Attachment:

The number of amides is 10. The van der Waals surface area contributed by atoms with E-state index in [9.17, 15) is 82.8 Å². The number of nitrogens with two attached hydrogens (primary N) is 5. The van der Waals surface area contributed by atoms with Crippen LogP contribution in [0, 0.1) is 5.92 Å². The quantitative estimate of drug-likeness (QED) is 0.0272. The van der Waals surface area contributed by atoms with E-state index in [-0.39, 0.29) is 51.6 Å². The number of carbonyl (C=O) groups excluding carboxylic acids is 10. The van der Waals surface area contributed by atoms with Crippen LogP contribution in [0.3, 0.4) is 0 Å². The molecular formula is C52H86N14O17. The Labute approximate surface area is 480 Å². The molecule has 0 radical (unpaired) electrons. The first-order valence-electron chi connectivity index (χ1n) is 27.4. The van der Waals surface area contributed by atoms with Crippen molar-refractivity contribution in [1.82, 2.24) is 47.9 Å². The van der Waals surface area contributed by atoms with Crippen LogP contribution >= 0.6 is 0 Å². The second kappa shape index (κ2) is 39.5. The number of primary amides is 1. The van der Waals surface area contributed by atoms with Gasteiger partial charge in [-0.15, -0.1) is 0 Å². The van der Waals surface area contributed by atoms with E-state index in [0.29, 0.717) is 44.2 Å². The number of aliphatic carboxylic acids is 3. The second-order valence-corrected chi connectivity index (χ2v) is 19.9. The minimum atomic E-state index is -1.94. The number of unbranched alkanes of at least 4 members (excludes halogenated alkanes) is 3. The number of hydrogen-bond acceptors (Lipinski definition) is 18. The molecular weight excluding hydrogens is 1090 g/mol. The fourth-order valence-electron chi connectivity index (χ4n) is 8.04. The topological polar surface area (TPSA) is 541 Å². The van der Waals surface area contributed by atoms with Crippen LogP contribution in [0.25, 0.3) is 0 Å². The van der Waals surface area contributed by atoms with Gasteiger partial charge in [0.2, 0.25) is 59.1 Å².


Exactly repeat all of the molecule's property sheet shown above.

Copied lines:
The number of amides is 10. The van der Waals surface area contributed by atoms with E-state index in [9.17, 15) is 82.8 Å². The number of nitrogens with two attached hydrogens (primary N) is 5. The van der Waals surface area contributed by atoms with Crippen LogP contribution in [0, 0.1) is 5.92 Å². The quantitative estimate of drug-likeness (QED) is 0.0272. The van der Waals surface area contributed by atoms with E-state index in [-0.39, 0.29) is 51.6 Å². The number of carbonyl (C=O) groups excluding carboxylic acids is 10. The van der Waals surface area contributed by atoms with Crippen LogP contribution in [0.3, 0.4) is 0 Å². The molecular formula is C52H86N14O17. The Labute approximate surface area is 480 Å². The molecule has 0 radical (unpaired) electrons. The first-order valence-electron chi connectivity index (χ1n) is 27.4. The van der Waals surface area contributed by atoms with Crippen molar-refractivity contribution in [1.82, 2.24) is 47.9 Å². The van der Waals surface area contributed by atoms with Crippen LogP contribution >= 0.6 is 0 Å². The second kappa shape index (κ2) is 39.5. The number of primary amides is 1. The van der Waals surface area contributed by atoms with Gasteiger partial charge in [-0.15, -0.1) is 0 Å². The van der Waals surface area contributed by atoms with E-state index in [0.29, 0.717) is 44.2 Å². The number of aliphatic carboxylic acids is 3. The second-order valence-corrected chi connectivity index (χ2v) is 19.9. The minimum atomic E-state index is -1.94. The number of unbranched alkanes of at least 4 members (excludes halogenated alkanes) is 3. The number of hydrogen-bond acceptors (Lipinski definition) is 18. The molecular weight excluding hydrogens is 1090 g/mol. The fourth-order valence-electron chi connectivity index (χ4n) is 8.04. The topological polar surface area (TPSA) is 541 Å². The van der Waals surface area contributed by atoms with Crippen LogP contribution in [0.25, 0.3) is 0 Å². The van der Waals surface area contributed by atoms with Gasteiger partial charge in [0.2, 0.25) is 59.1 Å².